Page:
In spite of having quit smoking several weeks before, I had just smoked three cigarettes in the last twenty minutes. I nervously paced back and forth in front of an ominously imposing building on Sepulveda Boulevard.

“Here’s what we’re NOT gonna do,” I said. “We are NOT going to make it toxic waste. That doesn’t make any sense. It’s a tectonic shift caused by offshore drilling. This uncovers a sheaf of magnetite. Sharks hunt using their electromagnetic senses, so if there’s an electromagnetic disturbance, it’ll send them into a hunting craze. Makes sense, right?”

I was talking to my writing partner, Matt Chernov. He and I had met on a message board dedicated to horror film, and at this point had been working together for over a year. We were both lifelong horror fanatics who’d been subscribing to Fangoria since the 80’s, and we were both living in Hollywood trying to make it as screenwriters. We met up in 2004, started catching horror films together (our respective girlfriends were more than happy to let us do so, since that spared them) and were soon working on our first script: a devil-worshiping biker opus called Hard Ride to Hell. Three months after we finished the script, we sold it (and five years after we sold it, incidentally, it got made).

This led to a number of script assignments. Assignments are the bread and butter of most working writers in Hollywood. Assignments keep the bills paid and the lights on while you’re working off-hours on your own ideas (commonly called “specs” for “speculative scripts”). Sometimes, the stars align, and an assignment lines up artistically with your goals as a writer: in this case, we’d been approached to write a script called Shark Swarm. It was set to be a four-hour miniseries on NBC, and accepting it was a no-brainer — Matt and I both count Jaws as one of our favorite films, just as we’re also fans of the many “animal attack” films of the 1970’s.

So we wrote a treatment (essentially a detailed prose synopsis that laid out the story beat by beat).

We set our initial treatment in Hawaii. It involved myths about ancient shark gods, treasure hunters, volcanic activity that uncovers a mineral deposit that sets off the sonar of all the sharks in the surrounding waters, and a bunch of other side stories to help flesh it out as a four-hour miniseries for television. It was our original take on the material, but it already had a number of studio dictated aspects to it, even at this treatment phase. And we figured we might get a free trip to Hawaii in the bargain.

Armand Assante, the human villain of Shark Swarm

The notes we got back after that first treatment were simple. Set it in California. We need a clear human villain. Try to add some element of a ticking clock into the story. We need some romance. We need things to be as clear at all times as possible. We need more characters, fill up a whole town’s worth, more shark attacks. We re-wrote the treatment – it ended up clocking in at forty pages. I took a trip to the Monterey Bay Aquarium to speak with marine biologists there and to view a captive Great White. We wanted the science to be feasible, if a little extreme.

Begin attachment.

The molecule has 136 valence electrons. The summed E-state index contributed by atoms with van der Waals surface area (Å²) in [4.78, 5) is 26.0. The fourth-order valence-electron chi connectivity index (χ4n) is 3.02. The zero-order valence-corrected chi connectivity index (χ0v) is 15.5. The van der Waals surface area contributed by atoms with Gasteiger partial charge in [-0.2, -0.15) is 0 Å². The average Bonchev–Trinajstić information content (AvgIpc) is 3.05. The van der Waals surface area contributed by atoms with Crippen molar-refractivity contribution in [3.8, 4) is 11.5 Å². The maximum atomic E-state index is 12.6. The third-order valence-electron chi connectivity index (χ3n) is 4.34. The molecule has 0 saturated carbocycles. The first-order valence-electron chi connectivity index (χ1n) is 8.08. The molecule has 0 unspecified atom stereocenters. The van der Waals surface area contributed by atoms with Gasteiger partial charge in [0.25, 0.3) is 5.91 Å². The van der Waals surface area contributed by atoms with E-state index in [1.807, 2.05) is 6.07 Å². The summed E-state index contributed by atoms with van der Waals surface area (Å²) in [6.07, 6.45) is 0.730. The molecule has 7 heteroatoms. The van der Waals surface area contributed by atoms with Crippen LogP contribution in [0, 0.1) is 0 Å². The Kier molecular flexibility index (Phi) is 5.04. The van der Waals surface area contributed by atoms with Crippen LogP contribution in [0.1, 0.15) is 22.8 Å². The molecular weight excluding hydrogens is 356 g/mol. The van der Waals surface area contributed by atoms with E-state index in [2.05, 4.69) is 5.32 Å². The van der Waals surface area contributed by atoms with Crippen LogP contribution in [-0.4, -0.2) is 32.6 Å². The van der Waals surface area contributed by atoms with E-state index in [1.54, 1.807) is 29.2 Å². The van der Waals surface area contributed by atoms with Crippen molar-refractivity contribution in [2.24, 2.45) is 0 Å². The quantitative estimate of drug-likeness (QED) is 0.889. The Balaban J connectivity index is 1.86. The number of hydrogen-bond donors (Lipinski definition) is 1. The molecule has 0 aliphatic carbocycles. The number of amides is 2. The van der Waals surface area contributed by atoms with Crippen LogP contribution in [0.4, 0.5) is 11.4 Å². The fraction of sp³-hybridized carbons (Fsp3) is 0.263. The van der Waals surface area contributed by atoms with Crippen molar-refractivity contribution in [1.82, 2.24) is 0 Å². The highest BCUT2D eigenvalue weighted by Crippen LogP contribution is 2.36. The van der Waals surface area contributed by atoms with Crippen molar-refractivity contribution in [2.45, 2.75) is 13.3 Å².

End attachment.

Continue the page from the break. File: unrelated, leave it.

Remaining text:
And we also wanted it to be fun! We dropped in references to Peyton Place and John Carpenter’s The Fog. We named a character after director William Girdler, who’d done Grizzly and Day of the Animals back in the 70’s. We spaced out kills specifically, to build toward a climax that would ultimately see our heroes racing to get underwater to detonate explosives on a rock shelf that would cover the magnetite that was causing the sharks’ aberrant behavior – this resulted in a lighthouse collapsing onto a pier and sending hundreds of people into the water to be devoured.

Daryl Hannah and John Schneider in Shark Swarm

Now, if you’ve actually seen Shark Swarm then none of this will sound familiar. The film plays quite differently than how we initially imagined it. It’s filled with random kills that seem to go unnoticed by the townsfolk, the order of scenes is wonky (indeed, the first scene in the finished film was actually our epilogue) the effects and prosthetic sharks are dodgy, and the whole things feels like it was made as a Hallmark movie.

Which it ultimately became. Rather than NBC, our killer shark film made its debut on The Hallmark Channel!

At that point, we were still novice screenwriters and former fanboys who bought into the promises of execs and line producers, who believed that everyone on board respected our story ideas and listened to our thoughts. We were genuinely of the mind that we were going to make the greatest shark movie ever filmed.

It’s not. Not remotely.

And the impetus for what Shark Swarm ultimately became was born that day on Sepulveda Boulevard, where I spent a half hour before the meeting going over all the things we wouldn’t do in the script.

We walked into that story meeting, ready to make the movie the way we saw it.

“So,” said the producer who was in charge of the film. “I love the new treatment. There’s some really great stuff here. You guys knocked it out of the park. We’ll start pre-production and casting in two weeks while you pound out the script. We’re absolutely gonna make this movie! ”

Matt and I did the best we could to hide our excitement. Really? They were already determined to move ahead based on the strength of the treatment? Did things always come together this quickly?

“However, we do have a few notes for you. That whole offshore drilling and magnetite bit is too difficult and expensive. We think it should be toxic waste. Now, let’s talk about this collapsing lighthouse scene.”

About the author


David Rosiak is a screenwriter, living and working in Hollywood.